The importance of houseplants

By Tom Seymour | Apr 29, 2021
Photo by: Tom Seymour African violets on a windowsill welcome visitors.

Plants, or lack of, are among the first things I notice when going to someone’s house. How barren a room looks without a few plants on the windowsill. And how empty a windowsill appears with not even a small potted plant to grace it. Yes, plants make a place feel homey. They round off the rough edges and create a pleasant, relaxing atmosphere.

The best thing about decorating with houseplants is that you don’t even need to be a gardener. And you needn’t have an extensive knowledge of the plants themselves. Basically, there are only three considerations. First, will the plants complement the area where you wish to put them? And second, will heating and lighting conditions be conducive to whatever plant or plants you choose? The third item to ponder is humidity. Many houseplants are of tropical origin and thrive on high humidity. Others, not so much.

The first consideration breaks down to just a matter of taste, and the people at the greenhouse or florist where you buy your plants can help you with the second and third.

Getting Started

Where, then, might we begin in our quest to add houseplants to our décor? Well, I would suggest concentrating upon one room rather than going full steam on the whole house. Select a sunny, or at least the sunniest room and go from there.

There are many ways to display houseplants. Some might happily sit on a sunny windowsill and others will do fine on a shelf where they receive indirect light. Others, such as spider plants, can prosper while living in a hanging basket in front of a windowsill. And some, notably larger varieties, can add dimension to a room by being planted in a large container set on the floor.

To begin, I suggest looking for a few succulents to grow on a sunny windowsill. Succulents need well-drained soil and they like lots of sun. You can buy them in small pots that will fit on most any windowsill. Water them when they become totally dry. To check, just lift the pot. If it seems light as a feather, place it in the sink and let a small stream of water gently fill it until water comes out the bottom. Then fill again and allow to fully drain before placing it back on the windowsill.

And if you forget to water your succulents, don’t worry. Succulents are forgiving and will perk right back up when you do get around to watering them. In their native habitat, succulents are plants of dry regions.

Bigger Spaces

Let’s say you want to have more plants than just the few small pots on the windowsill. If you have a picture window or bay window, preferably a south-facing one, the world is your oyster. Now you have room to really express yourself. Know, however, that the more plants you have, the more of a commitment they will require.

Plant care includes not only watering, but also feeding, trimming, dividing and re-potting. It also helps to give each plant pot a quarter of a turn once in a while, so that all sides get an equal share of sunlight, albeit at different times. This will help the plant to retain a symmetrical shape.

With a larger format, you can delve into trailing and vining plant types. The old standby, Swedish ivy, comes immediately to mind. This, and other vining plants, can be trained to run along and over objects. Some people just put them in a hanging basket and allow the vines to trail down naturally, in a weeping form. That is a totally legitimate use.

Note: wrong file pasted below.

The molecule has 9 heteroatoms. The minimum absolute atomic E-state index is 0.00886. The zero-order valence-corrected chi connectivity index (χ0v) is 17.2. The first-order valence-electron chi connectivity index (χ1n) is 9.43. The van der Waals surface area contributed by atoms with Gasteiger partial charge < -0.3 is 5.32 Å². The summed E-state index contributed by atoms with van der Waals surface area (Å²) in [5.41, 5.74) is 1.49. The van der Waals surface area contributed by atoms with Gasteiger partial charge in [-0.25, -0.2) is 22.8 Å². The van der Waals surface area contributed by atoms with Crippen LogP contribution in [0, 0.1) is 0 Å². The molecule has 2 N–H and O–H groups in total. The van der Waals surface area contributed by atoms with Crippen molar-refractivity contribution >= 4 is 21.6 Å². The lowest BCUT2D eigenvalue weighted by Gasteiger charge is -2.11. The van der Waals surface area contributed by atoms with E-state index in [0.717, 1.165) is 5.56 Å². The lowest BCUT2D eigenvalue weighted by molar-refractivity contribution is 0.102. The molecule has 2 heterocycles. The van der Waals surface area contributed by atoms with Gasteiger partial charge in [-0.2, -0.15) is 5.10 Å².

Another old favorite, especially for hanging baskets, is asparagus fern. The long, arching stems and little, thin leaflets, in their shades of pastel green, impart a light, airy effect to any location. Asparagus ferns can handle partial sunlight. Hang asparagus fern and other trailing plants on either side of a large window. There, they can serve as a foil for other plants to grow on the windowsill or windowsills.

Large, sunny spaces just cry out for flowering plants and here again, you have all kinds to choose from. While there are oodles of types to choose from (just ask your florist), I recommend beginning with a low-maintenance plant such as geraniums.

Geraniums seem to thrive on neglect. If you forget to water, the plant may fall over, pot and all, because it has become so light. But it probably won’t die. Just give it a thorough watering and it should come back to life.

Geraniums come in a variety of colors and if you only grow geraniums, you can easily have a whole, wide palette of color.

Floor Plants

When I speak of floor plants, you are probably thinking of those near-immortal varieties seen in banks, offices and shopping malls. These are the plants that take a licking and keep on ticking. Water, humidity and light needs are minimal. It’s good if they get plenty of all three but they won’t complain much if they don’t.

My two recommendations for this type of plant include Dracaena (dra-seen-ah) and Sansevieria (san-see-vair-ee-uh), or “Mother-in-Law’s Tongue.”

Dracaena, also called, “corn plant,” are tough, durable plants grown for their attractive leaves. The Chinese put dracaenas through a certain culture to produce the “lucky bamboo” plants that you often see in oriental restaurants.

Most dracaena leaves have darker margins and lighter centers.

Next, Sansevieria, ranks among the toughest plants imaginable. They will grow in any kind of container and will live in dark corners. The only thing they don’t like is being overwatered.

So, there you have it. If you lack houseplants in your place, now is the time to go out and remedy that problem.

Tom Seymour, of Frankfort, is a homeowner, gardener, forager, naturalist, Registered Maine Guide, amateur astronomer, magazine and newspaper columnist and book author.

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